Our society functions by a system of rules. Laws allow for order, structure; this is the way things are done. With good intention, rules are meant to serve a purpose. Similarly, our religious society is made up of mitzvot — commandments — which direct how we live our lives. Often mitzvot are interchangeable with rules or laws, but is there a critical difference between them?
A rule, as defined by the Oxford University Press is “one of a set of explicit or understood regulations or principles governing conduct within a particular activity or sphere.” Social rules are generally established or developed as a response to society’s pressures and obligations. By contrast, a mitzvah is commanded by God, and its purpose may sometimes be difficult to understand.
Social rules are generally established or developed as a response to society’s pressures and obligations. By contrast, a mitzvah is commanded by God, and its purpose may sometimes be difficult to understand.
This week’s parsha, Ki Tetze, has 74 mitzvot, more than any other parsha in the Torah. Most of the mitzvot are given as a list, covering all kinds of topics, such as laws regarding captives of war, which clothing to wear, the obligation to return lost objects, and the prohibition of planting grape vines and other crops together (Devarim 21:10-14, 22:5 and 11, 22:1-3, and 22:9). Some of these rules are intuitive; for others it is not so obvious what the reason for them might be. At times, a mitzvah might appear to make sense on the surface, but upon further reflection raises questions. This is the case with Devarim 24:14:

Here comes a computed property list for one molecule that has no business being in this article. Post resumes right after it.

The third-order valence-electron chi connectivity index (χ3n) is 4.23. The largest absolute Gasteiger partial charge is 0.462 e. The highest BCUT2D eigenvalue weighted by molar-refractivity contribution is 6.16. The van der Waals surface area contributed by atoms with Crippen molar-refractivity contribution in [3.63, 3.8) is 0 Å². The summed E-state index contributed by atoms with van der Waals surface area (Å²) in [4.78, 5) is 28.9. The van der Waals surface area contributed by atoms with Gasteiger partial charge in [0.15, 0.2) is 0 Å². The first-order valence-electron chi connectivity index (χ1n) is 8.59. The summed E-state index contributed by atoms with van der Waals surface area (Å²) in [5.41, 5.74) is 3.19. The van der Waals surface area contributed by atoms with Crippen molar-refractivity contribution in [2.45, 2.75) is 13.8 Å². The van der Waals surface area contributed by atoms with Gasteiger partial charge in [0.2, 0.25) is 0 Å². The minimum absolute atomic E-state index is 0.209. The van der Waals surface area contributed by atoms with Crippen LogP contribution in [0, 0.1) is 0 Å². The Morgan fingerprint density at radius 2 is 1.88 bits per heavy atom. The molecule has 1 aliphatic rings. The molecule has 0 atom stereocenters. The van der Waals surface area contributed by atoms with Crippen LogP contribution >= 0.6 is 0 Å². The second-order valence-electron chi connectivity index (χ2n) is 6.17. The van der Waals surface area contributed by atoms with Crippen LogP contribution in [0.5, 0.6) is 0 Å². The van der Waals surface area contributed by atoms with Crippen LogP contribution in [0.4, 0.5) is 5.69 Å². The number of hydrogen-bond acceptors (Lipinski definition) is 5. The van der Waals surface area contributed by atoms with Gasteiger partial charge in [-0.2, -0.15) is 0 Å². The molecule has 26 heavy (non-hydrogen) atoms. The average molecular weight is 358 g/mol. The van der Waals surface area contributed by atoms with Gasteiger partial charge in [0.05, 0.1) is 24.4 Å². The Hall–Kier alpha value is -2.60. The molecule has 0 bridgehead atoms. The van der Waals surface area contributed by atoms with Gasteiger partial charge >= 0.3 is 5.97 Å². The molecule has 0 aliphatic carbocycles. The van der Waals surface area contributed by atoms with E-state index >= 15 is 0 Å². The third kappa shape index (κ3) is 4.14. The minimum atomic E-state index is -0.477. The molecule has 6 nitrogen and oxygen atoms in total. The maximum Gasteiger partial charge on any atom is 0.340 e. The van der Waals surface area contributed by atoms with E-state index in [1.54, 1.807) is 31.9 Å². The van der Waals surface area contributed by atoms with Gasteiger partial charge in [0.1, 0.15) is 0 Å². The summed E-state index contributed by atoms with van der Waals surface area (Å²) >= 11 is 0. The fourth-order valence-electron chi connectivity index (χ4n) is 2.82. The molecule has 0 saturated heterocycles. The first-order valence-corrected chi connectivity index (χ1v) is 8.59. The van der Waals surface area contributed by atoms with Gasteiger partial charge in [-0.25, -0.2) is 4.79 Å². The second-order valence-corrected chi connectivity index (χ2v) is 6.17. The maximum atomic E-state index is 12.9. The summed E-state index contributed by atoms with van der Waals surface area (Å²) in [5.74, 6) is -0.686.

לֹא תַעֲשֹׁ֥ק שָׂכִ֖יר עָנִ֣י וְאֶבְי֑וֹן מֵאַחֶ֕יךָ א֧וֹ מִגֵּרְךָ֛ אֲשֶׁ֥ר בְּאַרְצְךָ֖ בִּשְׁעָרֶֽיךָ׃
You shall not abuse a needy and destitute laborer, whether a fellow countryman or a stranger in one of the communities of your land.
The reason for this commandment is set forth in the following verse:
בְּיוֹמוֹ תִתֵּן שְׂכָרוֹ וְלֹא תָבוֹא עָלָיו הַשֶּׁמֶשׁ, כִּי עָנִי הוּא, וְאֵלָיו הוּא נֹשֵׂא אֶת נַפְשׁוֹ;
וְלֹא יִקְרָא עָלֶיךָ אֶל ה’, וְהָיָה בְךָ חֵטְא׃
You must pay him his wages on the same day, before the sun sets, for he is needy and urgently depends on it; else he will cry to the LORD against you and you will incur guilt. (JPS Translation)
The first part of verse 24:14 (and the reason given in 24:15) seems obvious — to not take advantage of a person who is in a particularly vulnerable situation, both by virtue of being poor and by being the subservient party in a relationship in which there is a power differential. What is more surprising is that the second part of this verse makes the point that this obligation applies equally to the laborer who is a fellow countryman and one who is a stranger (ger). In other words, the distinction between being a part of your own group or being an outsider should make no difference in how they are treated.
The Torah contains numerous verses commanding the proper treatment of the ger, the person who is not part of the Jewish community but who is a permanent resident living alongside that community. For example, we are told to not wrong or oppress the ger (Shemot 22:20):
וְגֵר לֹא תוֹנֶה, וְלֹא תִלְחָצֶנּוּ
and that the justice system shall have the same rules for a citizen and a ger (Vayikra 24:22):
מִשְׁפַּט אֶחָד יִהְיֶה לָכֶם, כַּגֵּר כָּאֶזְרָח יִהְיֶה
These provisions are understandable in that they call for fair treatment and common decency to the people living in our neighborhoods.
But then the Torah takes it a step further. In Vayikra 19:34 the Torah tells us:
כְּאֶזְרָח מִכֶּם יִהְיֶה לָכֶם הַגֵּר הַגָּר אִתְּכֶם, וְאָהַבְתָּ לוֹ כָּמוֹךָ–
כִּי גֵרִים הֱיִיתֶם בְּאֶרֶץ מִצְרָיִם:
The stranger who resides with you shall be to you as one of your citizens; you shall love him as yourself, for you were strangers in the land of Egypt. (JPS Translation)